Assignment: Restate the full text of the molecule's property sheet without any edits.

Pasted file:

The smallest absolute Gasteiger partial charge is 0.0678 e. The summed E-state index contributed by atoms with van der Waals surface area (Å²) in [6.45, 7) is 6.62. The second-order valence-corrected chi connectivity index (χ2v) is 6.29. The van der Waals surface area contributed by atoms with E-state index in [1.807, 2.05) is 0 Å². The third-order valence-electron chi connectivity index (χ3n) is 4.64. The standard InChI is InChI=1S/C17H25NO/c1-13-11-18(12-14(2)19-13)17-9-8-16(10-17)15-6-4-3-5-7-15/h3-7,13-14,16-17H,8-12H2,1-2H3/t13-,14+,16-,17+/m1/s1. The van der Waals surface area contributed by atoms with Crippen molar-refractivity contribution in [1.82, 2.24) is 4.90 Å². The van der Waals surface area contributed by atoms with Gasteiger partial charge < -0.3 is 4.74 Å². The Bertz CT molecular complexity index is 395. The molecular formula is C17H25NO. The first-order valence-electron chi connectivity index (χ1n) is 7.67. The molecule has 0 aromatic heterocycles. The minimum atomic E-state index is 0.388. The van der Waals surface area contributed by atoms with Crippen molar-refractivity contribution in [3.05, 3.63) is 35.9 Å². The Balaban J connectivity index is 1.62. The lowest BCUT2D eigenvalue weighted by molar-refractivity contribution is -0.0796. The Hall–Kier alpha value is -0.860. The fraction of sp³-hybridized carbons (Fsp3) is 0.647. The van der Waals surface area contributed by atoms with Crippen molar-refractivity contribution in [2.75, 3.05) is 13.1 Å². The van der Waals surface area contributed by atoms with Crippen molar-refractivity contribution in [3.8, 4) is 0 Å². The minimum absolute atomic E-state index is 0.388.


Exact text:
The smallest absolute Gasteiger partial charge is 0.0678 e. The summed E-state index contributed by atoms with van der Waals surface area (Å²) in [6.45, 7) is 6.62. The second-order valence-corrected chi connectivity index (χ2v) is 6.29. The van der Waals surface area contributed by atoms with E-state index in [1.807, 2.05) is 0 Å². The third-order valence-electron chi connectivity index (χ3n) is 4.64. The standard InChI is InChI=1S/C17H25NO/c1-13-11-18(12-14(2)19-13)17-9-8-16(10-17)15-6-4-3-5-7-15/h3-7,13-14,16-17H,8-12H2,1-2H3/t13-,14+,16-,17+/m1/s1. The van der Waals surface area contributed by atoms with Crippen molar-refractivity contribution in [1.82, 2.24) is 4.90 Å². The van der Waals surface area contributed by atoms with Gasteiger partial charge < -0.3 is 4.74 Å². The Bertz CT molecular complexity index is 395. The molecular formula is C17H25NO. The first-order valence-electron chi connectivity index (χ1n) is 7.67. The molecule has 0 aromatic heterocycles. The minimum atomic E-state index is 0.388. The van der Waals surface area contributed by atoms with Crippen molar-refractivity contribution in [3.05, 3.63) is 35.9 Å². The Balaban J connectivity index is 1.62. The lowest BCUT2D eigenvalue weighted by molar-refractivity contribution is -0.0796. The Hall–Kier alpha value is -0.860. The fraction of sp³-hybridized carbons (Fsp3) is 0.647. The van der Waals surface area contributed by atoms with Crippen molar-refractivity contribution in [2.75, 3.05) is 13.1 Å². The van der Waals surface area contributed by atoms with Crippen molar-refractivity contribution in [3.8, 4) is 0 Å². The minimum absolute atomic E-state index is 0.388.